Today’s employers require their welders to have experience with more types of welds than ever before. In many instances, there must also be knowledge of robotic automation, advanced welding equipment, exotic materials, specialized code certification, welding theory and welding-procedure specifications. And certified welders are in demand, prompting public, private and skilled trade schools to develop new welder education programs to deliver the workforce companies need to remain globally competitive.
Lincoln Electric is in its second century of educating future generations of welders. Our accumulated knowledge can help administrators and instructors design their own facilities. The WTTC, built by Lincoln Electric to address several objectives, was designed as a showcase to share current best practices in welding education and fume system, booth and classroom design with schools at every level. While the environment may differ, depending in part on space and equipment, Lincoln Electric can help any school system or for-profit institution customize a facility that fits specific requirements.
Here are some ways Lincoln Electric made important decisions on the design and build of the WTTC.
The WTTC contains 166 welding booths in the school and about 50 more in the advanced training center. But before every booth was built, one model was mocked up to test for different sizes and configurations. Welding school instructors were consulted for their viewpoints. The goal was to have a footprint inside the booth that delivered the most efficient workspace for instructors and students.
Many factors were considered in developing the welding booth, including whether the equipment and gas apparatus would be inside or outside. This helped decide the dimensions of the booth.
Electrical power distribution was also a key consideration. Different equipment operates on different voltages, meaning booths had to be equipped with different circuits and outlets.
The environmental fume system design and layout of ductwork to remove fume from the source at the arc was an important consideration.
There are standards for the size of the duct work, including velocity vs. gauge of the metal. Having the correct engineering work to address fume removal is an important part of a welding school design.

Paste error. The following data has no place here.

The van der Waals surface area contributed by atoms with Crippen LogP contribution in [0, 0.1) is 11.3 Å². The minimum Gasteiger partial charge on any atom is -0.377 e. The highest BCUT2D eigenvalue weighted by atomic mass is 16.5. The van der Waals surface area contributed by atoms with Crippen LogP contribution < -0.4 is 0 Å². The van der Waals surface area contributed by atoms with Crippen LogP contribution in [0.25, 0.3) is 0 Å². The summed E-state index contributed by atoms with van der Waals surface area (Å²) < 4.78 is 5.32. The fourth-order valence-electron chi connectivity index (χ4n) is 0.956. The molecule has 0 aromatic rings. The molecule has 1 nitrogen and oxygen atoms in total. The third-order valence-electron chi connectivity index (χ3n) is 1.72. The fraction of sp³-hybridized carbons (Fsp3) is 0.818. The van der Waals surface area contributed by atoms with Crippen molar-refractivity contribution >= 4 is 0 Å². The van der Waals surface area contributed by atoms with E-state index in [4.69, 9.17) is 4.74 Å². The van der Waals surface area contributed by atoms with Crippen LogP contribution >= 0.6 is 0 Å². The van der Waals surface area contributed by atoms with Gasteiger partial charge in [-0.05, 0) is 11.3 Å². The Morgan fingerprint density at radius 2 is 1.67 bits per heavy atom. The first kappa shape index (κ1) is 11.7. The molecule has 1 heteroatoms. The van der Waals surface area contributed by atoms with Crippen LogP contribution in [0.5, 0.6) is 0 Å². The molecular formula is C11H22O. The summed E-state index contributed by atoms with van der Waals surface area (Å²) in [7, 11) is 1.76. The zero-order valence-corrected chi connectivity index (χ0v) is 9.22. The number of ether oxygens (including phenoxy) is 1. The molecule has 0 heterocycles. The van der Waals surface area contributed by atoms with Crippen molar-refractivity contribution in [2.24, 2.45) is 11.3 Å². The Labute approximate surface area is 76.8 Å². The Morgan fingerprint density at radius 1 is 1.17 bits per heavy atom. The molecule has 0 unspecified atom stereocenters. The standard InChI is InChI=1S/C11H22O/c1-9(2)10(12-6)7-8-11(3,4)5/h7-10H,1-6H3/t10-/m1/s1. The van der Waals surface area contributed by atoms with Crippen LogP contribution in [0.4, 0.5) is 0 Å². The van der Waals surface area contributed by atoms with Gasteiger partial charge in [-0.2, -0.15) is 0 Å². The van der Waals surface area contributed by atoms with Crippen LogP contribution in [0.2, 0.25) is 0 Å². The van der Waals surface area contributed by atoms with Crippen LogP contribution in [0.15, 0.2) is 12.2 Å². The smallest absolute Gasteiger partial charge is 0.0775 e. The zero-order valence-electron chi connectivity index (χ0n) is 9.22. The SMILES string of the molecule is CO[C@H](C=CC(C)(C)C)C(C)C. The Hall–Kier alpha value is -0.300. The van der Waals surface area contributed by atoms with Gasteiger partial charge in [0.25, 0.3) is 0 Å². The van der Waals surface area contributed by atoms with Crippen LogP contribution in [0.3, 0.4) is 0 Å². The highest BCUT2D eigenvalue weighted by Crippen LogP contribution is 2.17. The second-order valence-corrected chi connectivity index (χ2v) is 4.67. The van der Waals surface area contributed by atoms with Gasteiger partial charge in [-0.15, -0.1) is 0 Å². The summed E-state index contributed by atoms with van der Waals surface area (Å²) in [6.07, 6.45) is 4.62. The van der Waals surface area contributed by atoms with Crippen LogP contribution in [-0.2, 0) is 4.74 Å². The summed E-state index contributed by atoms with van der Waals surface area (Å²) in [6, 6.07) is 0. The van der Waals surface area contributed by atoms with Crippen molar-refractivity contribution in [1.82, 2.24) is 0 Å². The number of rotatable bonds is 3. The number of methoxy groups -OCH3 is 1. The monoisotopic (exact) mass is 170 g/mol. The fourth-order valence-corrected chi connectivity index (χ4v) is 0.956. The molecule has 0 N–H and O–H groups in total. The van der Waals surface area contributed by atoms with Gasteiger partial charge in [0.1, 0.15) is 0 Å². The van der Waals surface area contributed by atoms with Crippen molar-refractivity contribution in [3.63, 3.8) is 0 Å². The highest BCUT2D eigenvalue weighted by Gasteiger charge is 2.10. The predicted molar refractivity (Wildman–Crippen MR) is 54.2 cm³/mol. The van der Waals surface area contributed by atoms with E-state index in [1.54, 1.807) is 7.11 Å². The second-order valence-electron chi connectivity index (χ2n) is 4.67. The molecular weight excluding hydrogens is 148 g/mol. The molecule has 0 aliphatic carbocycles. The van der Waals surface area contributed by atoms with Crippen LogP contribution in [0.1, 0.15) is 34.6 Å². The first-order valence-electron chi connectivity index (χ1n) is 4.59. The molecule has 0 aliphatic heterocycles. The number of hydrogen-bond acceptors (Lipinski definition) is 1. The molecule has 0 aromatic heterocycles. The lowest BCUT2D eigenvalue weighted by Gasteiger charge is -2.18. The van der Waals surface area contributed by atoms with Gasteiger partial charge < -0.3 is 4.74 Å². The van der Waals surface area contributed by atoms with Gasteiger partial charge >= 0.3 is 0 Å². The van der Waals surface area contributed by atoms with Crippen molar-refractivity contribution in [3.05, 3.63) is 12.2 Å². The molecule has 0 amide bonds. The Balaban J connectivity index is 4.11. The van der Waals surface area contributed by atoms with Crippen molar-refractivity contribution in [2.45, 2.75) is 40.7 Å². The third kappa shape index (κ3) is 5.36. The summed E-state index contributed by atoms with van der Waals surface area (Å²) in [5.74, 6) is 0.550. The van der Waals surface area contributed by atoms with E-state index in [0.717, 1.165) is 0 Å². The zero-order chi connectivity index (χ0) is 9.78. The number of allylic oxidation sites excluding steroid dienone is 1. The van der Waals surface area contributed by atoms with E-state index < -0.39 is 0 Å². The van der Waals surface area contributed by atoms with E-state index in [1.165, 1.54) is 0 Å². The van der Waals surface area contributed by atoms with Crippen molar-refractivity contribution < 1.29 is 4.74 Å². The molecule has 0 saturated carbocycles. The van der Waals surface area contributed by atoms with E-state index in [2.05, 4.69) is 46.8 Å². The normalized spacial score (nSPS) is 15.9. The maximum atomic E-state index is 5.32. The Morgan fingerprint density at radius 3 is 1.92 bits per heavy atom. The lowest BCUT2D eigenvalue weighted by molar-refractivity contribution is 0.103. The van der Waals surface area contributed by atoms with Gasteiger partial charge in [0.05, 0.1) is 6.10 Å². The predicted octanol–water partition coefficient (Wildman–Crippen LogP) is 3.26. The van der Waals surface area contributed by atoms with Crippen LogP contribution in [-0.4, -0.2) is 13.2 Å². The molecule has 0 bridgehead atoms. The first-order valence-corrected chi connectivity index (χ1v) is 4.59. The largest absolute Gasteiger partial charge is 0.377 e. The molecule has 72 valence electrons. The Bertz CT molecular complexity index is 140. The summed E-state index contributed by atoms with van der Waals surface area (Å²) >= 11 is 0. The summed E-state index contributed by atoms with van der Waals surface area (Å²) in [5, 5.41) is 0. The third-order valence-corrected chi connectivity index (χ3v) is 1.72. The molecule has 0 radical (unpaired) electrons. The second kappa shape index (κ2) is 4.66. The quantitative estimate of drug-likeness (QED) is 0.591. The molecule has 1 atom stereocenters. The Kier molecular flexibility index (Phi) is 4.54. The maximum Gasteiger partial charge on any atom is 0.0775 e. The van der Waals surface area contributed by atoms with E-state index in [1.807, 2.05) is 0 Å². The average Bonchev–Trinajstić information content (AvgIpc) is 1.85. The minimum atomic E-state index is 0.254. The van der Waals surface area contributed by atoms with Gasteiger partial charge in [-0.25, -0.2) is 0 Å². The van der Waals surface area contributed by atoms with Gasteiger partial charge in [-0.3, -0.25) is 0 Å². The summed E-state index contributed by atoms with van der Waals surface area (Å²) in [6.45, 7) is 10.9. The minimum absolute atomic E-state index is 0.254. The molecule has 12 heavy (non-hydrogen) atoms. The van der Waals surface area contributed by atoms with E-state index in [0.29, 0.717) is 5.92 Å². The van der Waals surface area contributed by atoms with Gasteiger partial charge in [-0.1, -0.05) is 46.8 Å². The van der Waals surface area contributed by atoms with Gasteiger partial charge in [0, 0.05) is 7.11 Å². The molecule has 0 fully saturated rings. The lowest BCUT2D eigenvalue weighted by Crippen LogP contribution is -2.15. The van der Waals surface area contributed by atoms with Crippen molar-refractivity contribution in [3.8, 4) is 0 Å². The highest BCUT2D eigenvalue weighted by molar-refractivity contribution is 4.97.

Lincoln Electric is a proponent of point of zone fume removal, meaning extraction units are placed within 18 inches of the arc to capture as much fume as possible. We can help welding schools with the proper environmental design to keep students and instructors as safe as possible.
After all considerations, it was decided that the dimension of the welding booth would be 6 x 7 feet.
Each booth includes welding equipment and shielding gas blenders, permitting students to work with different shielding gas mixtures ranging from 100% CO2 / 0% argon to 100% argon / 0% CO2 . By including the gas apparatus in each booth, students can progress at their own rate and booth flexibility for different programs is maximized.
The booths are set up in a pod arrangement (rows of booths), with the spine of each pod being a cinder block wall. But the dividers are removable metal walls bolted to the floor, allowing for an increase or decrease in the size and number of booths in a pod. A luxury of space is preferable to an economy of space. Staying flexible can achieve this goal.
Lincoln Electric recognizes that welding education has two equally important parts. While hands-on training is imperative, so is time in the classroom. This philosophy is reflected in the WTTC’s classrooms.
As with the welding booths, one classroom was mocked up and tables were arranged into different formations to determine the appropriate configuration. Different room dimensions were considered as well. Designers took the different teaching styles of different instructors under consideration when determining the layout. The original mockup was a larger size classroom but was reduced following this analysis, freeing up space in the building that could be used for other purposes.
The welding classroom of today is much different than that of years ago as more teachers incorporate technology into the teaching environment. Now, classrooms have to be WiFi-enabled to account for the necessary bandwidth to power notebooks, smart phones, laptops and other handheld devices used by students and instructors. The WTTC is also equipped with cell phone hot spots to assure adequate coverage.
Plus, each classroom has to be large enough for an area dedicated to virtual training. Every WTTC classroom has a VRTEX® virtual reality arc welding simulator. Lincoln Electric “While hands-on training is imperative, so is time in the classroom.” believes that a combination of traditional and virtual reality welding training gives students the best opportunity to succeed. Independent studies indicate students learn faster and certify at higher rates when blending virtual reality training with traditional training.